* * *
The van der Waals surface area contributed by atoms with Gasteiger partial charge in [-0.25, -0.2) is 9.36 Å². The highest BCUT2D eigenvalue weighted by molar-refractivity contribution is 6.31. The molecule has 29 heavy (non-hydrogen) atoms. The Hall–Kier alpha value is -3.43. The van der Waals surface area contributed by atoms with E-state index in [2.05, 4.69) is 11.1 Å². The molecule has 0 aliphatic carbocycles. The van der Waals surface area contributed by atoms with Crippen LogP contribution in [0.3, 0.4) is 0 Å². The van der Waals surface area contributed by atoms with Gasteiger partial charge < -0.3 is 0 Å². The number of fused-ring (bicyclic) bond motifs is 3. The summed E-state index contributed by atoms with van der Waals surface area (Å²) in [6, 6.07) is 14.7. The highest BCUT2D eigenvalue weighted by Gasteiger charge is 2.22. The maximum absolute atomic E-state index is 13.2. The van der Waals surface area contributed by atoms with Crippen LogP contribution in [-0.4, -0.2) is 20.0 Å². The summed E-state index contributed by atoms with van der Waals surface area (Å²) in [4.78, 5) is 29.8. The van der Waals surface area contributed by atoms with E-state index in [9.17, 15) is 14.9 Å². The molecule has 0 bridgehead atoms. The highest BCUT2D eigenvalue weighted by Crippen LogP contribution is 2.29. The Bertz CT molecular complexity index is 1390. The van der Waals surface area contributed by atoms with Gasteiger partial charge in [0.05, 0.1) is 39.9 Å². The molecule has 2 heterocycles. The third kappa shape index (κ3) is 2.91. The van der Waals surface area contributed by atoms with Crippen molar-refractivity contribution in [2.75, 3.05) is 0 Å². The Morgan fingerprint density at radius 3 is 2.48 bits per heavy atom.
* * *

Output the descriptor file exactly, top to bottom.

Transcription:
The van der Waals surface area contributed by atoms with Gasteiger partial charge in [-0.25, -0.2) is 9.36 Å². The highest BCUT2D eigenvalue weighted by molar-refractivity contribution is 6.31. The molecule has 29 heavy (non-hydrogen) atoms. The Hall–Kier alpha value is -3.43. The van der Waals surface area contributed by atoms with E-state index in [2.05, 4.69) is 11.1 Å². The molecule has 0 aliphatic carbocycles. The van der Waals surface area contributed by atoms with Crippen LogP contribution in [0.3, 0.4) is 0 Å². The van der Waals surface area contributed by atoms with Gasteiger partial charge < -0.3 is 0 Å². The number of fused-ring (bicyclic) bond motifs is 3. The summed E-state index contributed by atoms with van der Waals surface area (Å²) in [6, 6.07) is 14.7. The highest BCUT2D eigenvalue weighted by Gasteiger charge is 2.22. The maximum absolute atomic E-state index is 13.2. The van der Waals surface area contributed by atoms with Crippen LogP contribution in [-0.4, -0.2) is 20.0 Å². The summed E-state index contributed by atoms with van der Waals surface area (Å²) in [4.78, 5) is 29.8. The van der Waals surface area contributed by atoms with E-state index in [9.17, 15) is 14.9 Å². The molecule has 0 bridgehead atoms. The highest BCUT2D eigenvalue weighted by Crippen LogP contribution is 2.29. The Bertz CT molecular complexity index is 1390. The van der Waals surface area contributed by atoms with Gasteiger partial charge in [0.05, 0.1) is 39.9 Å². The molecule has 2 heterocycles. The third kappa shape index (κ3) is 2.91. The van der Waals surface area contributed by atoms with Crippen molar-refractivity contribution in [2.75, 3.05) is 0 Å². The Morgan fingerprint density at radius 3 is 2.48 bits per heavy atom.